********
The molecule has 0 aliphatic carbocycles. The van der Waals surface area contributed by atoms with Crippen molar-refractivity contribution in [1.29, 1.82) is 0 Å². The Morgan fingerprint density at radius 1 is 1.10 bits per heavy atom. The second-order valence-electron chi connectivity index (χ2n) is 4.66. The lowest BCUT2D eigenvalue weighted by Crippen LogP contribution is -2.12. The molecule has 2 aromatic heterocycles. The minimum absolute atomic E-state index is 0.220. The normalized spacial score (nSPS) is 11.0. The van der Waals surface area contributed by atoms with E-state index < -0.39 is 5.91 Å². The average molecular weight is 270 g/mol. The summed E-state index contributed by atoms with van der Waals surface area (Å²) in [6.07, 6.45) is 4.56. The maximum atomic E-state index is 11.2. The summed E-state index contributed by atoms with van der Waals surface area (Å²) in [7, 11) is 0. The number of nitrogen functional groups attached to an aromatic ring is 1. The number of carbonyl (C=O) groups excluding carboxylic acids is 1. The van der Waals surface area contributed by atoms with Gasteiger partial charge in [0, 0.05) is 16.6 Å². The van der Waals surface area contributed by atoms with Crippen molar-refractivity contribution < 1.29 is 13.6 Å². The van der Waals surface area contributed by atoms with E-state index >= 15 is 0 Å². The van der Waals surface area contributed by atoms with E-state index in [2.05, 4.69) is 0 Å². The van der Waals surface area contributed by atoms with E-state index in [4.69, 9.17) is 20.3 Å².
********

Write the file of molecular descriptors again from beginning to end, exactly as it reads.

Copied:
The molecule has 0 aliphatic carbocycles. The van der Waals surface area contributed by atoms with Crippen molar-refractivity contribution in [1.29, 1.82) is 0 Å². The Morgan fingerprint density at radius 1 is 1.10 bits per heavy atom. The second-order valence-electron chi connectivity index (χ2n) is 4.66. The lowest BCUT2D eigenvalue weighted by Crippen LogP contribution is -2.12. The molecule has 2 aromatic heterocycles. The minimum absolute atomic E-state index is 0.220. The normalized spacial score (nSPS) is 11.0. The van der Waals surface area contributed by atoms with E-state index < -0.39 is 5.91 Å². The average molecular weight is 270 g/mol. The summed E-state index contributed by atoms with van der Waals surface area (Å²) in [6.07, 6.45) is 4.56. The maximum atomic E-state index is 11.2. The summed E-state index contributed by atoms with van der Waals surface area (Å²) in [7, 11) is 0. The number of nitrogen functional groups attached to an aromatic ring is 1. The number of carbonyl (C=O) groups excluding carboxylic acids is 1. The van der Waals surface area contributed by atoms with Gasteiger partial charge in [0, 0.05) is 16.6 Å². The van der Waals surface area contributed by atoms with Crippen molar-refractivity contribution < 1.29 is 13.6 Å². The van der Waals surface area contributed by atoms with E-state index >= 15 is 0 Å². The van der Waals surface area contributed by atoms with E-state index in [2.05, 4.69) is 0 Å². The van der Waals surface area contributed by atoms with E-state index in [4.69, 9.17) is 20.3 Å².